Get better at this and front-load this “thinking what to do”. So it’s not simply that I know I’ll read something for a little while a day – I’ll sit for a couple of hours every few months and compile a list of at least a dozen books. Now I’m set for a long time; I can add anything I find to the list. No interruptions in wondering what to read after finishing one book.

Bundling – combine tasks. Especially those that don’t require high commitment from you. Like meeting friends over meals or reading while eating or doing chores while talking on the phone. Doesn’t apply if you like eating or talking – if you like it, you’ll give it higher commitment and focus on it.

Cut out Downtime – Use commuting for the things that don’t require effort but have to be done, like routine calls. Or catch up on sleep. If you’re caught up in a boring meeting or social event or class, you can try doing something else – maybe read on your phone or nap. If nothing is possible, you can still use that time to think or just recharge. No one can ever stop you from doing that. Essentially, there’s no “downtime” when you can’t do anything.

Standardize – no point putting time and energy in things that you don’t want to think about. If you’re indifferent to food or clothes, a standard template removes the effort of thinking what to wear or eat.

Mark Zuckerberg takes it to an extreme by wearing the same outfit everyday, but a simple rotating queue also does the trick. Pick clothes from the top of the queue and put them back at the bottom. A standard template for each meal for the week.

You just have to figure it out once and then coast on auto-pilot.

This is essentially what SIPs are. Set them up once and forget about them. Front-load the work.

Invest. Sometimes you sacrifice some quantity to gain quality. That’s what we call sleep, basically recharging our batteries.

If you slept only 2 hours, you’d have 10 hours instead of 5 based on the calculations above – but those 10 would probably be worth little.

Instead, sleep more if you have to. If 7 hours isn’t enough, go for 8 or 9 if that’s what you need, without feeling guilty.

This is nearly always a good idea. Quality trumps quantity, and 2 good hours are worth more than 5 average ones. Even on busy days, naps can help get more done.

A lot of people do the opposite though, and sleep less to gain quantity. Unless you have a deadline, it’s just cutting down on quality.

Sometimes, for some things, you want uninterrupted hours. These are usually creative works like coding, writing and so on. You can’t’ usually get much done in short intervals.

That doesn’t mean just letting small breaks go by though. Use them to get rid of chores and other tasks. The point is to free up the rest of your time for those things.

And if you can’t find uninterrupted time, you probably shouldn’t let that be your excuse.

It’s about compounding. Either you give up and stay at zero. Or you snatch three 20-minute intervals a day and write or draw. Make do with whatever you can. After a year, when the little intervals compound, the difference between both situations is tremendous.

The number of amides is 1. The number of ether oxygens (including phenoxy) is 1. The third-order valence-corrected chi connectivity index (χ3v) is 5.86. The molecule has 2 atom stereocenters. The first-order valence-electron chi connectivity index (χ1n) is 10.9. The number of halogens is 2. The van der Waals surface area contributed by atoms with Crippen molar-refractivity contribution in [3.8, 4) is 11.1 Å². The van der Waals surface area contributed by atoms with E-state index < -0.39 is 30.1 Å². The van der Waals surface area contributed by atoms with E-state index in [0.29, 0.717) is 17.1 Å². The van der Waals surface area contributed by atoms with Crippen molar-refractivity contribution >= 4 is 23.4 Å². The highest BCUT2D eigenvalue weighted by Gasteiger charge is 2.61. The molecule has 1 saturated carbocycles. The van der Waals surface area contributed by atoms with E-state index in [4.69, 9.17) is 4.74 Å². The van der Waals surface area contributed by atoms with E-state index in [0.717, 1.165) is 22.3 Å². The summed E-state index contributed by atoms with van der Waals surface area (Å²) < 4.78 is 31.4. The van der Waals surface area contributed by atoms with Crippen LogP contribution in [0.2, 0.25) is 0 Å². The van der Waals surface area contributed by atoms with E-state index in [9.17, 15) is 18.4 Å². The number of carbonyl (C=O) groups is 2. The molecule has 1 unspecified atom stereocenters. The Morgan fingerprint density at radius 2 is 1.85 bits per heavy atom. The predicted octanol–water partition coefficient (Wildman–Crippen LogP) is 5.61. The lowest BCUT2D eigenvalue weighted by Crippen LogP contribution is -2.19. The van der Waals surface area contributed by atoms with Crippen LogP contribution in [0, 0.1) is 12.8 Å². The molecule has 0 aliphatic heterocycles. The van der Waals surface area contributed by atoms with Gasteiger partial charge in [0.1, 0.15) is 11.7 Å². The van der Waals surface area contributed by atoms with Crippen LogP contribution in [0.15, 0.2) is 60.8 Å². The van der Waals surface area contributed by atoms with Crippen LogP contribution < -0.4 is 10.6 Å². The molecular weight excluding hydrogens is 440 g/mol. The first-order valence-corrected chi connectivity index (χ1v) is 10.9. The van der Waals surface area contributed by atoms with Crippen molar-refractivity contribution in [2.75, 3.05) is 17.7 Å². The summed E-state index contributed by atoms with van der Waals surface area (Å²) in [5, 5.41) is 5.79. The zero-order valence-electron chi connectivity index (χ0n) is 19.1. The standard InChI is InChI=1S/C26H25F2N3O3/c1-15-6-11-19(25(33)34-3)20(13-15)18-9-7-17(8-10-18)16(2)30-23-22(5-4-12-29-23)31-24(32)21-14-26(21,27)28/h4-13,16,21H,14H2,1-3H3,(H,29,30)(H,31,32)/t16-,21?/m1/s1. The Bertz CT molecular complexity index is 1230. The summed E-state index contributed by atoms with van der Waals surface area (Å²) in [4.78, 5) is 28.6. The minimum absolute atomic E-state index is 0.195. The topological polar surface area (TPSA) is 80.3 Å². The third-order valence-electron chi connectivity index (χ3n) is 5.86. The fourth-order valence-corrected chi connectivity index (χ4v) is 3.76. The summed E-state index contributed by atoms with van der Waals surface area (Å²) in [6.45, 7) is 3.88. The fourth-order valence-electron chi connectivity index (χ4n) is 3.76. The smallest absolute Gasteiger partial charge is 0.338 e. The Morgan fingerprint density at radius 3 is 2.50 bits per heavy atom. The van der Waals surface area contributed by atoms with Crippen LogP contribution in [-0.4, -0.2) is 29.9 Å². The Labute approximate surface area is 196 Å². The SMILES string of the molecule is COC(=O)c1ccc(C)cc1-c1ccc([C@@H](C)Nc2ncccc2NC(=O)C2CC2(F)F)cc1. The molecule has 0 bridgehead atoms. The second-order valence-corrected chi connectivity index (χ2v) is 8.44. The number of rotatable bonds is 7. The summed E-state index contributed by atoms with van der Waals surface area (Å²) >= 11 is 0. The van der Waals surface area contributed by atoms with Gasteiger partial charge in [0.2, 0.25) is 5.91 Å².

Finally, it’s not about squeezing the last drop out of every second. That only impacts quality without adding much to the quantity.

It’s only about having an idea that you want more quantity and quality from your time; and you can come up with ways to get it.



Excellent pratyush…..


Interesting theory and implementable suggestions instead of platitudes. Good.


This article make me to think about my quality of using time. I am now going to work on improving quality time. Thanks a lot Sir .


Another valuable content!


“We say “Yes” to a few things, and no to everything else. There is far more of “No” than of “Yes” – we should get good at saying No too.” – looks like this sentence needs a correction

prasun roy

brilliant as usual..i think this is the best one since ” What I Learnt in the Gym ”.. all your posts are good anyway since you cover different topics..

Sanya Singhania

What about tracking the subjective time which Einstein puts as time that is relative. Mental time travel more than qualitative or quantitative forms the psyche , which in turn makes (my)one’s quantity and quality in terms of present and past, and which perhaps is present in the future too, different than others (yours).

Just saying what Woolf and T S Elliot said. :))


Thank you very much pratyush. You are going great. Keep inspiring 😊

Rohan Kumar



Sir ..a request… If you are not irked by it….write something on your months at the academy (lbsnaa)

Navin Kumar

Excellent and quite helpful

Aparajita Singh

Every blog of yours constitute economic theory, undoubtedly economics is your favorite subject, anyways , that was a good synopsis of basic theory. It’s fun to read your blogs , there’s always something different.

Sukriti Pandey

I really like reading your blogs .They are very interesting and add value most of the time.Could you share your thoughts about inferiority complexes and decision making


This was very thought provoking.

Shivam Yadav

Pratyush, I just want to thank you for writing so uncoventional blogs. I’m the kinda “non-materialistic millennial” but without moral supperiority I guess. I just apply cost benefit formula for anything that’s tagged cool and to my surprise and pleasure both, 80% of them are simply useless. Just to mention one more Thing that I really wanted to share, It’s scientifically proven that retention of semen helps in brain efficiency. Now it’s our choice to use it for material desire or simply advance in spiritual journey (specifically dhyan/meditation). With help of your blog “convenience” I am able to retain it for 40 days now. Thank-you you so much. You give very pragmatic approach to your readers to understand complexities. For me, it is to add logic to yogic philosophies.

Sweta Tripathi

Time is money and we have to use that money for our necessity not on every trendy or random stuff .
Thanks for being so generous to us .